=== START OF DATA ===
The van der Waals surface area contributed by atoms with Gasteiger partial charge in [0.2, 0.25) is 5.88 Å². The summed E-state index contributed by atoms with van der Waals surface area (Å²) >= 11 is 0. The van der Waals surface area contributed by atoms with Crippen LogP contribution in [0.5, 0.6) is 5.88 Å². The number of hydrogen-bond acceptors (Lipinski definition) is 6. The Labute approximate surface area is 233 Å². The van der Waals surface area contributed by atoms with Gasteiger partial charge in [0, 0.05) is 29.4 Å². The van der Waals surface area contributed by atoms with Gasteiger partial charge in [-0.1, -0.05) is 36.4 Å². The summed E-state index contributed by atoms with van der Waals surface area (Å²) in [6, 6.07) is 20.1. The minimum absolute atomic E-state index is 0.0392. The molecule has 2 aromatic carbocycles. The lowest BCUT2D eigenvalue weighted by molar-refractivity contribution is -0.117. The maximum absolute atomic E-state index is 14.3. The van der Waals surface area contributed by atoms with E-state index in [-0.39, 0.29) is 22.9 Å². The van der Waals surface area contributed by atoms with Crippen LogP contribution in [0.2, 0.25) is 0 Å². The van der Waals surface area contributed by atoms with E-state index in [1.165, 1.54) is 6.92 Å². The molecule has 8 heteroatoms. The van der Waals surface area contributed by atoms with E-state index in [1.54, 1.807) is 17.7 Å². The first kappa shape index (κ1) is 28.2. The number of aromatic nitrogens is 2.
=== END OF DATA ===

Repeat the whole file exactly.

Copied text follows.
The van der Waals surface area contributed by atoms with Gasteiger partial charge in [0.2, 0.25) is 5.88 Å². The summed E-state index contributed by atoms with van der Waals surface area (Å²) >= 11 is 0. The van der Waals surface area contributed by atoms with Crippen LogP contribution in [0.5, 0.6) is 5.88 Å². The number of hydrogen-bond acceptors (Lipinski definition) is 6. The Labute approximate surface area is 233 Å². The van der Waals surface area contributed by atoms with Gasteiger partial charge in [0, 0.05) is 29.4 Å². The van der Waals surface area contributed by atoms with Gasteiger partial charge in [-0.1, -0.05) is 36.4 Å². The summed E-state index contributed by atoms with van der Waals surface area (Å²) in [6, 6.07) is 20.1. The minimum absolute atomic E-state index is 0.0392. The molecule has 2 aromatic carbocycles. The lowest BCUT2D eigenvalue weighted by molar-refractivity contribution is -0.117. The maximum absolute atomic E-state index is 14.3. The van der Waals surface area contributed by atoms with E-state index in [-0.39, 0.29) is 22.9 Å². The van der Waals surface area contributed by atoms with Crippen LogP contribution in [0.2, 0.25) is 0 Å². The van der Waals surface area contributed by atoms with E-state index in [1.165, 1.54) is 6.92 Å². The molecule has 8 heteroatoms. The van der Waals surface area contributed by atoms with E-state index in [1.54, 1.807) is 17.7 Å². The first kappa shape index (κ1) is 28.2. The number of aromatic nitrogens is 2.